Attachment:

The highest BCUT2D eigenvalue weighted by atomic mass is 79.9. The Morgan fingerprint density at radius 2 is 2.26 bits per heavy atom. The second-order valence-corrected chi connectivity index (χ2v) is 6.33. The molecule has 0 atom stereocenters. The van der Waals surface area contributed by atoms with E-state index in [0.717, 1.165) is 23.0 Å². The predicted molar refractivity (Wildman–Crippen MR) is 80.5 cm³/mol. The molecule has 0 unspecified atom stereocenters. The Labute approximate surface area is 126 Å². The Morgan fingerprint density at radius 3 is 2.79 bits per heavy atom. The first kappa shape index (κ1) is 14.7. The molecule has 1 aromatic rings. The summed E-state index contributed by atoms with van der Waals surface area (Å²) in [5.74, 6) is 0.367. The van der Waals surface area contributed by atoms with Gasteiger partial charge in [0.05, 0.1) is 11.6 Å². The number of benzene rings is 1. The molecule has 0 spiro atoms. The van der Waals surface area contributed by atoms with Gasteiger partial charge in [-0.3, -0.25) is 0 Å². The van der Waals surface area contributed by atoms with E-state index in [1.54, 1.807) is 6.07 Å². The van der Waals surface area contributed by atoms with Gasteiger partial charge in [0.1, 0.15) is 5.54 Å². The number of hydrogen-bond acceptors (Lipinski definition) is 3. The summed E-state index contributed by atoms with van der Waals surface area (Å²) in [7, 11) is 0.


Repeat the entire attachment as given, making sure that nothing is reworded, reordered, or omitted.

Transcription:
The highest BCUT2D eigenvalue weighted by atomic mass is 79.9. The Morgan fingerprint density at radius 2 is 2.26 bits per heavy atom. The second-order valence-corrected chi connectivity index (χ2v) is 6.33. The molecule has 0 atom stereocenters. The van der Waals surface area contributed by atoms with E-state index in [0.717, 1.165) is 23.0 Å². The predicted molar refractivity (Wildman–Crippen MR) is 80.5 cm³/mol. The molecule has 0 unspecified atom stereocenters. The Labute approximate surface area is 126 Å². The Morgan fingerprint density at radius 3 is 2.79 bits per heavy atom. The first kappa shape index (κ1) is 14.7. The molecule has 1 aromatic rings. The summed E-state index contributed by atoms with van der Waals surface area (Å²) in [5.74, 6) is 0.367. The van der Waals surface area contributed by atoms with Gasteiger partial charge in [0.05, 0.1) is 11.6 Å². The number of benzene rings is 1. The molecule has 0 spiro atoms. The van der Waals surface area contributed by atoms with Gasteiger partial charge in [-0.3, -0.25) is 0 Å². The van der Waals surface area contributed by atoms with E-state index in [1.54, 1.807) is 6.07 Å². The van der Waals surface area contributed by atoms with Gasteiger partial charge in [0.1, 0.15) is 5.54 Å². The number of hydrogen-bond acceptors (Lipinski definition) is 3. The summed E-state index contributed by atoms with van der Waals surface area (Å²) in [7, 11) is 0.